UN Secretary-General calls for global LGBTI equality

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UN Secretary-General António Guterres has called for the equal rights of LGBTI people to be recognised around the world.

On Tuesday, the LGBTI Core Group hosted its annual LGBTI Human Rights event at the United Nations headquarters in New York as world leaders gathered at the General Assembly.

The topic was violence against LGBTI individuals, and how to stop it. The event featured a pre-recorded speech in which Guterres addressed the meeting.

“The United Nations stands up for the rights of the LGBTI community. Many of its members are in prison, abused and even killed simply for who they are and whom they love,” said the Secretary-General.

He noted that progress had been made in recent years and praised this month’s landmark decision by the Supreme Court of India to legalise homosexuality.

“But so long as people face criminalisation, bias and violence based on their sexual orientation, gender identity or sex characteristics we must redouble our efforts to end these violations,” said Guterres.

“As we celebrate the 70th anniversary of the Universal Declaration of Human Rights, let me underscore that the United Nations will never give up the fight until everyone can live free and equal, in dignity and rights,” he affirmed.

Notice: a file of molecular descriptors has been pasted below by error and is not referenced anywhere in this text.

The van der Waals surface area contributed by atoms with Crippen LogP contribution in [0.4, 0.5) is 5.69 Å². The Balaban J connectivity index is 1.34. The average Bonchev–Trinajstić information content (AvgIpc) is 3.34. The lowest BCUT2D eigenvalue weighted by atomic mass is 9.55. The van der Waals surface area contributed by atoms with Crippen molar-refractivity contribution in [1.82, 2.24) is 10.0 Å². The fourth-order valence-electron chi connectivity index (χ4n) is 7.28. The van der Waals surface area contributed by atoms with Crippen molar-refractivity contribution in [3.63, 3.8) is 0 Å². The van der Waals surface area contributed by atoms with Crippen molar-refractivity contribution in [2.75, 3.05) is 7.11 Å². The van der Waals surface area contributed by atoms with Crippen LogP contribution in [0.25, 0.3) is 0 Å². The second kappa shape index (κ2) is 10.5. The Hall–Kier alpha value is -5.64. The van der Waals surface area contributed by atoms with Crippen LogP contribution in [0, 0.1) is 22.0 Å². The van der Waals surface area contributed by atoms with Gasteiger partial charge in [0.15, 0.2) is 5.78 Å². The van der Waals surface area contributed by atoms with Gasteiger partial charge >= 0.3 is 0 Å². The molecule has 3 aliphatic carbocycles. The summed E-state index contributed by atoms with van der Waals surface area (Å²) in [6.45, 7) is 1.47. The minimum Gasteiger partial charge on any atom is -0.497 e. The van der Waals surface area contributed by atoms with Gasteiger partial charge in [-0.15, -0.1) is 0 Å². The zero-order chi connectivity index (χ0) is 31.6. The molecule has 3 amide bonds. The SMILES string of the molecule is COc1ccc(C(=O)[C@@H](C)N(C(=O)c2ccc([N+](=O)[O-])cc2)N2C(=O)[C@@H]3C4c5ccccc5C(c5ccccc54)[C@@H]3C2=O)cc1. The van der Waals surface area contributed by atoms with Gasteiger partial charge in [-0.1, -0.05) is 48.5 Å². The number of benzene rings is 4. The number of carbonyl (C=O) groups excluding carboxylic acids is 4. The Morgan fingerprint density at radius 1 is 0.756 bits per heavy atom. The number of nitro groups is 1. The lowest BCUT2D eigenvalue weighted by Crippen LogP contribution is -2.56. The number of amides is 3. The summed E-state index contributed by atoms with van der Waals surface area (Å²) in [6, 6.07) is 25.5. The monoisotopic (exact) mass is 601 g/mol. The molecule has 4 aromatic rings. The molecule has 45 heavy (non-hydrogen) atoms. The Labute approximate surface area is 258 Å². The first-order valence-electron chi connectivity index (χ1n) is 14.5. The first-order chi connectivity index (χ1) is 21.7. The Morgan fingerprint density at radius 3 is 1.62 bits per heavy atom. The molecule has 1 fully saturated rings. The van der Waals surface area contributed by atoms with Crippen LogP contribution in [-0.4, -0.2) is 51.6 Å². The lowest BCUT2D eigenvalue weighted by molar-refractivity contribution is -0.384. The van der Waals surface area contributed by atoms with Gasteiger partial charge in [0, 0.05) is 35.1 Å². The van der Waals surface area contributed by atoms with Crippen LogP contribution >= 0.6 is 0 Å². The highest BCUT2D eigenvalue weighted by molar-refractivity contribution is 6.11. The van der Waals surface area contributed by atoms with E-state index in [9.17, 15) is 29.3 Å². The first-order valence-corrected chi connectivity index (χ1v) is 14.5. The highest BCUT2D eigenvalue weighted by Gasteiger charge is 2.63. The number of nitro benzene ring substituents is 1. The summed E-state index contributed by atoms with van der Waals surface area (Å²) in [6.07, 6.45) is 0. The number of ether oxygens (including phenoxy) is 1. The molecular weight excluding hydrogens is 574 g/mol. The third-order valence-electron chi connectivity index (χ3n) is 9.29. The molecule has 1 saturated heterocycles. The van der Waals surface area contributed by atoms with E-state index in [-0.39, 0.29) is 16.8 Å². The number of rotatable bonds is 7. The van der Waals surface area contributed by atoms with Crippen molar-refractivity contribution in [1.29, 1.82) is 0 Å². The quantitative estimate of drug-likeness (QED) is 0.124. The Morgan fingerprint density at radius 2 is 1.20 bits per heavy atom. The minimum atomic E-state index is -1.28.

The UN High Commissioner for Human Rights, Michelle Bachelet, also delivered a speech at the packed event. She commented that, “There should be nothing ‘controversial’ about stopping people being murdered, or executed by agents of the State, simply because of who they are or whom they love. Tackling extreme violence does not require new norms.”

She added: “We need to see more countries taking steps to bring their laws and practices in line with the fundamental equality of all their people.”

Jessica Stern, Executive Director of OutRight Action International, welcomed Guterres’ “historic speech” and praised the passion with which Bachelet spoke. “We are so thankful for the great response and turnout we experienced from activists, supporters, allies and member states yesterday,” said Stern.

Around 70 nations around the world still criminalise same-sex relationships and transgender people.

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